Even as China’s luxury market growth re-emerges into positive territory after two years of recession, 2016 marks the first time in history that Chinese consumers contributed less to global luxury sales than they did the year before, according to Bain & Company’s annual industry “Bain Luxury Study” report.
In 2015, Bain & Company reported a 2 percent decline for China’s luxury market, as consumers mostly spent their money on luxury products overseas. The new report says that this market is growing again after Bain reported in May this year that it would be up 2 percent.
Despite this increase in purchases by Chinese consumers in the country’s domestic luxury market, strong local spending does not make up for decreased spending overseas. China’s overall contribution to the global market was reduced to 30 percent in 2016, a drop of one percentage point from the year before, the report shows.
Driving local consumption
For the past few years, Chinese consumers have shown great enthusiasm in making their luxury purchases abroad, causing cross-border shopping (haitao) and the daigou market to boom. However, the daigou market has shown signs of contraction since earlier this year after the Ministry of Finance, General Administration of Customs, and State Administration of Taxation jointly issued a new regulation to impose higher tariffs and stricter customs control on cross-border shipping in April.
Meanwhile, the depreciation of the Chinese yuan also hurts people’s interests in purchasing luxury goods abroad. The value of the currency has dropped more than four percent since the beginning of 2016.
This new “spending at home” pattern by Chinese luxury consumers calls for adjustment of the business strategy of global luxury brands operating in China. As a result, many brands, including Chanel, Cartier, and TAG Heuer, have narrowed their products’ price difference between the mainland and abroad this year and in 2015.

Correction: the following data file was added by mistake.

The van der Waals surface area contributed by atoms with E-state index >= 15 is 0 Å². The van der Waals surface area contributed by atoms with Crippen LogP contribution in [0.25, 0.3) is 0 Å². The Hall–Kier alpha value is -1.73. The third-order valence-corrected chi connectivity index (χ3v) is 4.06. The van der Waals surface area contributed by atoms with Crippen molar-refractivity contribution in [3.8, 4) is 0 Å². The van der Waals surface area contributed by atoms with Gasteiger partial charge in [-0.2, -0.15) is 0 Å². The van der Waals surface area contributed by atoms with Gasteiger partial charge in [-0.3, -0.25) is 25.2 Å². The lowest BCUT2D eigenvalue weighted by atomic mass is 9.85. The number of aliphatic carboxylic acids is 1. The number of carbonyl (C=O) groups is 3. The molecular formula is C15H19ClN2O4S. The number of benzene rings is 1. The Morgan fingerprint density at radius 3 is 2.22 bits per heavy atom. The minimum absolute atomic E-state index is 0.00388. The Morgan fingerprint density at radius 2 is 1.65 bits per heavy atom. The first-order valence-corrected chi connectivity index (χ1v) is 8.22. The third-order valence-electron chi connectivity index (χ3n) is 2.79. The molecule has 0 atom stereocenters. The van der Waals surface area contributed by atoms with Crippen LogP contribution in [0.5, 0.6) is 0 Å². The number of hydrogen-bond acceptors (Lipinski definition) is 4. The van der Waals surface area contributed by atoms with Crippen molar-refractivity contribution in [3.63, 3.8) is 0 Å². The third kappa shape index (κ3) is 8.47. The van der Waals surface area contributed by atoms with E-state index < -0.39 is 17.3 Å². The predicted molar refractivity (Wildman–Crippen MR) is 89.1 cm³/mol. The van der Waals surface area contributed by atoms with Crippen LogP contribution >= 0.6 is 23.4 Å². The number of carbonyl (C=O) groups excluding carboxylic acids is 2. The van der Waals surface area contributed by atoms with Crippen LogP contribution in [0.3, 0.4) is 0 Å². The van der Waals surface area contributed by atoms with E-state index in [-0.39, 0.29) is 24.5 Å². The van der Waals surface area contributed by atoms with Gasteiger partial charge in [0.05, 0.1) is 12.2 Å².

Luxury market maturation
“The luxury market has reached a maturation point. Brands can no longer rely on low-hanging fruit. Instead, they really need to implement differentiating strategies to succeed going forward,” said Claudia D’Arpizio, a Bain partner in Milan and lead author of the study. The need to differentiate strategies has become highly important in China’s market nowadays.
Before President Xi Jinping’s anti-graft campaign, the yearly red-hot double-digit luxury market expansion seemed to promise success for any global brand that entered China. But in recent years, that has no longer been the case. “We are already starting to see clear polarization when it comes to performance with winners and losers emerging across product categories and segments,“ she added.
Chinese shopping abroad
However, Chinese consumers’ overseas purchasing power remains highly significant to many countries. This year, countries such as South Korea, Singapore, Thailand, and Malaysia are expected to benefit greatly from the flow of Chinese tourists.
Bain & Company estimates South Korea’s luxury market will go up 13 percent at constant, or rise 9 percent at current exchange rates, recovering from the MERS outbreak last year. Singapore especially attracts spending from China’s Tier 2 and 3 cities. But the Hong Kong and Macau markets will decline 15 percent at constant exchange rates, or down 16 percent at current, as mainland shoppers continue to shun tourism there.
The performance of the European luxury market is also bumpy amid geopolitical uncertainty and terrorism that had led to the decrease of overseas contribution by Chinese luxury buyers this year. The market hit 1 percent growth at constant rates riding on the rebound of local spending.
Over the longer term, Bain & Company still thinks of China as a leading contributor to global personal luxury goods consumption, due in large part to its growing middle class. Bain’s advice to luxury brands for getting a piece of pie in this transformative market is to “adapt their business and take an omnichannel, customer-centric approach.”
(Source: Jing Daily)